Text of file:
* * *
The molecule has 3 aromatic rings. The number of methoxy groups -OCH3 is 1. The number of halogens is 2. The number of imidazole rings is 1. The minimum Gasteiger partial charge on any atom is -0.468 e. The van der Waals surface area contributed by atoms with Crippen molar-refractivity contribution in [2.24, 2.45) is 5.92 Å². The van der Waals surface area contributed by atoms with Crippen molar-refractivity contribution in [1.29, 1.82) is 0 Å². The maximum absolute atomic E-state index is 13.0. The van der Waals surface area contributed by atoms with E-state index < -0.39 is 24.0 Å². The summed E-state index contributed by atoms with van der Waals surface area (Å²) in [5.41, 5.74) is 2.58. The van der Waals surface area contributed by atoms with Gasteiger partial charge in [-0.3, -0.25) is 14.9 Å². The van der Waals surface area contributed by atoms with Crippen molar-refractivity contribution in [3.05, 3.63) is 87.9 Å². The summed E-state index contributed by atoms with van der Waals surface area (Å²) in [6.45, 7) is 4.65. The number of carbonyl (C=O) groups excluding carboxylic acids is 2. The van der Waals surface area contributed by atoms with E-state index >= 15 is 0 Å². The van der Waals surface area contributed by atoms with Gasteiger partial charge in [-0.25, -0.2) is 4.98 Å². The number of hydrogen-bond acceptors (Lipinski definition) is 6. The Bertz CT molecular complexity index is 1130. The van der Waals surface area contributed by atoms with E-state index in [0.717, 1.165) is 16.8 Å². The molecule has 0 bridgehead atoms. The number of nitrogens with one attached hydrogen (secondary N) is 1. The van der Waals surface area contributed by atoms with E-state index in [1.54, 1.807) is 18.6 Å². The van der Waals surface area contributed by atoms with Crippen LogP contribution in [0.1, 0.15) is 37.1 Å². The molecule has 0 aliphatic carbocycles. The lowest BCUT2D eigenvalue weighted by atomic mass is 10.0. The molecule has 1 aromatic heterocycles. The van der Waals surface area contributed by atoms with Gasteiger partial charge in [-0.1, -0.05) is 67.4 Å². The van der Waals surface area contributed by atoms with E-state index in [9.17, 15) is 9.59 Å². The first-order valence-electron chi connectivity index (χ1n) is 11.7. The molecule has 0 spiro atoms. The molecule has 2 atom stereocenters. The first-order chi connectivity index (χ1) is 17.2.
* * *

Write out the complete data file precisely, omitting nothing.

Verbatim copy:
The molecule has 3 aromatic rings. The number of methoxy groups -OCH3 is 1. The number of halogens is 2. The number of imidazole rings is 1. The minimum Gasteiger partial charge on any atom is -0.468 e. The van der Waals surface area contributed by atoms with Crippen molar-refractivity contribution in [2.24, 2.45) is 5.92 Å². The van der Waals surface area contributed by atoms with Crippen molar-refractivity contribution in [1.29, 1.82) is 0 Å². The maximum absolute atomic E-state index is 13.0. The van der Waals surface area contributed by atoms with E-state index < -0.39 is 24.0 Å². The summed E-state index contributed by atoms with van der Waals surface area (Å²) in [5.41, 5.74) is 2.58. The van der Waals surface area contributed by atoms with Gasteiger partial charge in [-0.3, -0.25) is 14.9 Å². The van der Waals surface area contributed by atoms with Crippen molar-refractivity contribution in [3.05, 3.63) is 87.9 Å². The summed E-state index contributed by atoms with van der Waals surface area (Å²) in [6.45, 7) is 4.65. The number of carbonyl (C=O) groups excluding carboxylic acids is 2. The van der Waals surface area contributed by atoms with E-state index >= 15 is 0 Å². The van der Waals surface area contributed by atoms with Gasteiger partial charge in [-0.25, -0.2) is 4.98 Å². The number of hydrogen-bond acceptors (Lipinski definition) is 6. The Bertz CT molecular complexity index is 1130. The van der Waals surface area contributed by atoms with E-state index in [0.717, 1.165) is 16.8 Å². The molecule has 0 bridgehead atoms. The number of nitrogens with one attached hydrogen (secondary N) is 1. The van der Waals surface area contributed by atoms with E-state index in [1.54, 1.807) is 18.6 Å². The van der Waals surface area contributed by atoms with Crippen LogP contribution in [0.1, 0.15) is 37.1 Å². The molecule has 0 aliphatic carbocycles. The lowest BCUT2D eigenvalue weighted by atomic mass is 10.0. The molecule has 1 aromatic heterocycles. The van der Waals surface area contributed by atoms with Gasteiger partial charge in [-0.1, -0.05) is 67.4 Å². The van der Waals surface area contributed by atoms with E-state index in [9.17, 15) is 9.59 Å². The first-order valence-electron chi connectivity index (χ1n) is 11.7. The molecule has 0 spiro atoms. The molecule has 2 atom stereocenters. The first-order chi connectivity index (χ1) is 17.2.